Furthermore, chaplains were charged with strengthening moral and unity across the units they served, maintaining high morale, encouraging, and assisting soldiers to write to their families, censoring letters, actively participating in mess duties, and assisting medical staff in treating the wounded. During the Second World War, 96 chaplains from the British
armed forces were killed.

The armed forces today have more chaplains (or padres as they are also known) on active service than at any time since World War II. Their role has evolved considerably as greater demands are placed upon our military forces globally. They continue to serve God as they operate on the front line supporting the needs of the service men and women who are keeping us safe. They offer a safe haven for all who may have troubled minds or who may need guidance and support. They are a gift from God in the service of our country.

Collect for the 3rd Sunday before Advent
Almighty Father;
Whose will is to restore all things
in your beloved Son, the King of all:
govern the hearts and minds of those in authority,
and bring the families of the nations,
divided and torn apart by the ravages of sin,
to be subject to his just and gentle rule;
who is alive and reigns with you,
in the unity of the Holy Spirit,
one God, now and for ever.


Let us pray for all who suffer as a result of conflict,
and ask that God may give us peace;
for the service men and women who have died
in the violence of war, each one remembered by
and known by God
May God give peace
God give peace

For those who love them in death as in life,
offering the distress of our grief and the sadness of our loss;
May God give peace
God give peace

For all members of the armed forces who are in danger this day,
Remembering family, friends, and all who pray for their safe return;
May God give peace
God give peace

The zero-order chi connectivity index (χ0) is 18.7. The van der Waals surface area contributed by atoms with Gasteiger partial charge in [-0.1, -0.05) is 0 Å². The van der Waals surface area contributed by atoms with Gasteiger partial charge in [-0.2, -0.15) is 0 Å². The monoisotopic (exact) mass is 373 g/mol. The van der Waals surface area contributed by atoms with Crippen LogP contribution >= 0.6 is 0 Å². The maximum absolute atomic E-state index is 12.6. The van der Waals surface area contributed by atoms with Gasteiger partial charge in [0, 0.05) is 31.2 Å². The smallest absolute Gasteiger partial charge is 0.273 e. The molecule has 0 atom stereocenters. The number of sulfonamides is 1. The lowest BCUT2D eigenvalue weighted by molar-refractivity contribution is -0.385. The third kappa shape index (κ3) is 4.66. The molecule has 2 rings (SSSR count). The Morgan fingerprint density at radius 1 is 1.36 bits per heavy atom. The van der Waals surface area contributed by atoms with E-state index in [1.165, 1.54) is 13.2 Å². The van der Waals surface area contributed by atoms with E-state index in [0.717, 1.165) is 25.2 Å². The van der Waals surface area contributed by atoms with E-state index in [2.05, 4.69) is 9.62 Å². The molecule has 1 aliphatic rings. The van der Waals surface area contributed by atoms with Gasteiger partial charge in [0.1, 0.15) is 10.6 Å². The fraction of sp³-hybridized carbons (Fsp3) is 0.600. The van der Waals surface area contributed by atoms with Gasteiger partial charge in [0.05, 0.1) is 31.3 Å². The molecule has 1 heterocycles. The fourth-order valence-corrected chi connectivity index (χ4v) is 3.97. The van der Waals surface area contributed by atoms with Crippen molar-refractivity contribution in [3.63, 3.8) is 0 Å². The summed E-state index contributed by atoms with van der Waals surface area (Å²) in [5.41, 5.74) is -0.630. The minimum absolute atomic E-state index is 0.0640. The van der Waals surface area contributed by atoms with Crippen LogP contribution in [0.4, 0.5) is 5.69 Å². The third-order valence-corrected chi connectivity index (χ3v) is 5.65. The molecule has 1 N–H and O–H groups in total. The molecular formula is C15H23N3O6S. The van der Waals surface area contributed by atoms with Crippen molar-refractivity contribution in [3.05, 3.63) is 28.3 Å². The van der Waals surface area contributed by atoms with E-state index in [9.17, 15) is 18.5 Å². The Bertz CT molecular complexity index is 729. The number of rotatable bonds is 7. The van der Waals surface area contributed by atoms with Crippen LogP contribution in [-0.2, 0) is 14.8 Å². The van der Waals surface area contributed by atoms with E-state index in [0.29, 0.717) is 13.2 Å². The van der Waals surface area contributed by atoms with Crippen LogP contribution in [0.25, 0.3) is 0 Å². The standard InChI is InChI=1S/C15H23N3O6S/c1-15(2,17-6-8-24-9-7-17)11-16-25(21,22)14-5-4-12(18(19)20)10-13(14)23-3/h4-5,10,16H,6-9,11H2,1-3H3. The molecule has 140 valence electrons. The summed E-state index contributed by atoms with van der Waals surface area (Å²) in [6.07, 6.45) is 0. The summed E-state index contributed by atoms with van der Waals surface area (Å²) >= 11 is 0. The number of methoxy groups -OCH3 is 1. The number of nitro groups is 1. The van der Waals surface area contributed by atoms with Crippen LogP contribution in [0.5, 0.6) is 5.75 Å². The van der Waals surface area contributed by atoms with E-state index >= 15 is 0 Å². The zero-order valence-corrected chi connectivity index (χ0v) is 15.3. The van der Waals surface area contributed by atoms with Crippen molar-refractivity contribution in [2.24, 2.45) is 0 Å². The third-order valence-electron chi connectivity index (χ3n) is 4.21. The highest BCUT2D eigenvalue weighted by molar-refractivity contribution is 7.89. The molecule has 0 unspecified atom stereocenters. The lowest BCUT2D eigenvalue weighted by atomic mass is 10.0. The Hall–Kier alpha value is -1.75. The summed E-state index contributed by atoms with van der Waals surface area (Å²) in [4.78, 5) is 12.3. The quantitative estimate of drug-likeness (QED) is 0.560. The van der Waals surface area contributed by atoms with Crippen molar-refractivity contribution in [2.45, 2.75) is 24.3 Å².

For civilian women, children, and men whose lives are disfigured
by war or terror, calling to mind in penitence the anger and hatreds of humanity;
May God give peace
God give peace

For peace-makers and peace-keepers,
Military and religious; asking for gifts of wisdom and resolve in the search for reconciliation and peace.
May God give peace
God give peace

O God of truth and justice,
we hold before you those whose memory we cherish,
and those whose names we will never know.
Help us to lift our eyes above the torment of this broken world,
and grant us the grace to pray for those who wish us harm.
As we honour the past, may we put our faith in your future;
for you are the source of life and hope, now and for ever.

We join all our prayers into one, by saying the Lord’s Prayer
Our Father in heaven, hallowed be your name,
your kingdom come, your will be done,
on earth as in heaven.
Give us today our daily bread.
Forgive us our sins, as we forgive those who sin against us.
Lead us not into temptation, but deliver us from evil.
For the kingdom, the power,
and the glory are yours
now and for ever.

When you go home tell them of us and say,
for your tomorrow we gave our today.

The Blessing
God grant to the living grace, to the departed rest,
To the Church, the State, and all people,
unity, peace, and concord,
and to us and all God’s servants,
life everlasting.
And the blessing of God Almighty, Father, Son and Holy Spirit
Be with us and remain with us always.